Monkey: Journey to the West, The 02, London
Loudly, crassly, catchee monkey
Sunday 16 November 2008
Wagner had a word for his ideal notion of music theatre, synthesising all the arts. He called it Gesamtkunstwerk or "total artwork". Now I'm just wondering what the Wagnerian term is for "total cack". Monkey: Journey to the West – the so-called opera/spectacular with a score by Damon Albarn (of Blur) – arrives at the 02 trailing clouds of glory and its own 2,400-seat tent. Having opened amid huge hype at the Manchester International Festival 07, alas this show already looks like hackneyed tourist tat.
OK, if it's multimedia you want, you sure get that dished up here. The old Chinese saga about the simian warrior and his pilgrimage – accompanying the boy-priest Tripitaka and his more carnal buddies, Pigsy and Sandy – is staged with set design and projected cartoon animations by Jamie Hewlett (of Gorillaz). The cast is a troupe of martial artists, Chinese State Circus-style acrobats, contortionists and aerialists, some of whom also sing a bit.
The problem is none of this hangs together. There are a few wizard moments with whirring staves and chains, and with Monkey (Cao Jiangtao in a yellow tracksuit and tail) flying into the wings on wires. Really, though, this is a poor cousin to Crouching Tiger, Hidden Dragon with disappointing special effects.
Blown up to cinema-size, Hewlett's cartoons look cheesy rather than cool. The fact that his principal set is a lumpen rock resembling cheap polystyrene doesn't help. The curtain closes between episodes, and you expect a snazzy scene change, but the rock has just been lugged five feet to the left. Ooo, Monkey magic!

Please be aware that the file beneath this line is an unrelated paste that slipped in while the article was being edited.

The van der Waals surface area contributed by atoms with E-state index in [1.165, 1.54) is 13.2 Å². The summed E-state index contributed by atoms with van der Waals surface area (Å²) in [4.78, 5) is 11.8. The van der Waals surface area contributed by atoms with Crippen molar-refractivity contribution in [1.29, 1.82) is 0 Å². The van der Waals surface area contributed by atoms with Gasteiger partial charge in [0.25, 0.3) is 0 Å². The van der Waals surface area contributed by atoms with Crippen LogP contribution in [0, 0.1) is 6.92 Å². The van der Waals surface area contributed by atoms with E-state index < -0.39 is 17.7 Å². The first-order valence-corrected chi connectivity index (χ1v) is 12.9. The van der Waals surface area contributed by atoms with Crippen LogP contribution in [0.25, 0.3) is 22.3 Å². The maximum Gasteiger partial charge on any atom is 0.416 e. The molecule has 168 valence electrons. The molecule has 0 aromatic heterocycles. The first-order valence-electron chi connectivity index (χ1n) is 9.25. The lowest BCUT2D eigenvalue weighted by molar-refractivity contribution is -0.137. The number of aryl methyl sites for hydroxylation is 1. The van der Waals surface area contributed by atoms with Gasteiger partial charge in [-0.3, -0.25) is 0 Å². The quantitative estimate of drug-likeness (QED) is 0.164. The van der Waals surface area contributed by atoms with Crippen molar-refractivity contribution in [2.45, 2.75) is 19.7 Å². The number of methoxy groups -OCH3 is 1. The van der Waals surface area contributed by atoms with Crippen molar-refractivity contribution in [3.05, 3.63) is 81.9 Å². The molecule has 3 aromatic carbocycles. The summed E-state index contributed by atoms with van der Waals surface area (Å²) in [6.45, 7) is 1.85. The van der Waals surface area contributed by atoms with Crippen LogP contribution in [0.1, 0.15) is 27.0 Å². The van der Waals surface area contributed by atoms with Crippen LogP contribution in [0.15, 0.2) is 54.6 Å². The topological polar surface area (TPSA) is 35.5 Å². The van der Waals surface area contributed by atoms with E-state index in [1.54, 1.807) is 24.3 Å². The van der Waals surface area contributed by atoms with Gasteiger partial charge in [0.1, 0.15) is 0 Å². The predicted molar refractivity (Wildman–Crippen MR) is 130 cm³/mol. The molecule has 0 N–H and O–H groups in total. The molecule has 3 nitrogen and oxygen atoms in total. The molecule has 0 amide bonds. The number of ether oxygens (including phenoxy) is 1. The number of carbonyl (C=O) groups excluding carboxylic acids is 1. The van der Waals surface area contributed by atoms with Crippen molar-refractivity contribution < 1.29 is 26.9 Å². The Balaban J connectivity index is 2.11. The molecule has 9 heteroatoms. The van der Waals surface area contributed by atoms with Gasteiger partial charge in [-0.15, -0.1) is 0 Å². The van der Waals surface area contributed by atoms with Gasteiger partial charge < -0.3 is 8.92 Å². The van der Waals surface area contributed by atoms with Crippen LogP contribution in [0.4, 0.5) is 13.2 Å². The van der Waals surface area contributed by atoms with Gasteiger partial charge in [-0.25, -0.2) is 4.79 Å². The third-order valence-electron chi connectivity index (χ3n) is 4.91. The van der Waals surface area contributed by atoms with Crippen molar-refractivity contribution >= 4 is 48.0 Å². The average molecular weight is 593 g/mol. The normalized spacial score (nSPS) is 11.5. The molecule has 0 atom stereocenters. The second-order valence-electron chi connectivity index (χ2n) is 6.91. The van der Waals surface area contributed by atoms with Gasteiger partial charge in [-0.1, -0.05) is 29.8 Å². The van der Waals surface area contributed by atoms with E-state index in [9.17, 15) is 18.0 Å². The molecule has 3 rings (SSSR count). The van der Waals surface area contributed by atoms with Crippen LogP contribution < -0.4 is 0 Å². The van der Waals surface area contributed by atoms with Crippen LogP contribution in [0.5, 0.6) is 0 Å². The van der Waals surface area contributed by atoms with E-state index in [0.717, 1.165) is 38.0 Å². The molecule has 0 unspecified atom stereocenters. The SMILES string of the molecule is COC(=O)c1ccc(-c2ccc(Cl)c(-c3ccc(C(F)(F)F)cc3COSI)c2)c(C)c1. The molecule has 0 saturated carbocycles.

Meanwhile, writer-director Chen Shi-Zheng has no grasp whatsoever of narrative momentum, making a Pigsy's ear of the storyline. The dialogue is bewilderingly scrappy (performed in Mandarin with English surtitles). One second, the Dragon King of the Eastern Seas, who resembles a giant shrimp, is rebuking Monkey for disturbing the peace. The next, he is lavishing magic weapons upon him, as if the needle on the record has jumped. Monkey, waddling around like a brattish toddler, manages to be completely charmless.
For sure, Albarn has mastered oriental modes, mixing electronica and ethnic instruments, and some of his chants and chimes might be haunting. But we're on the road to no-where musically, going round in exasperating small circles. As for the circus routines, please tell me the quest for Nirvana doesn't really end in heaven with a 30ft blue Buddha and a chorus-line of ladies in luminous pink Lycra, spinning plates. Gesamt-scheisse.
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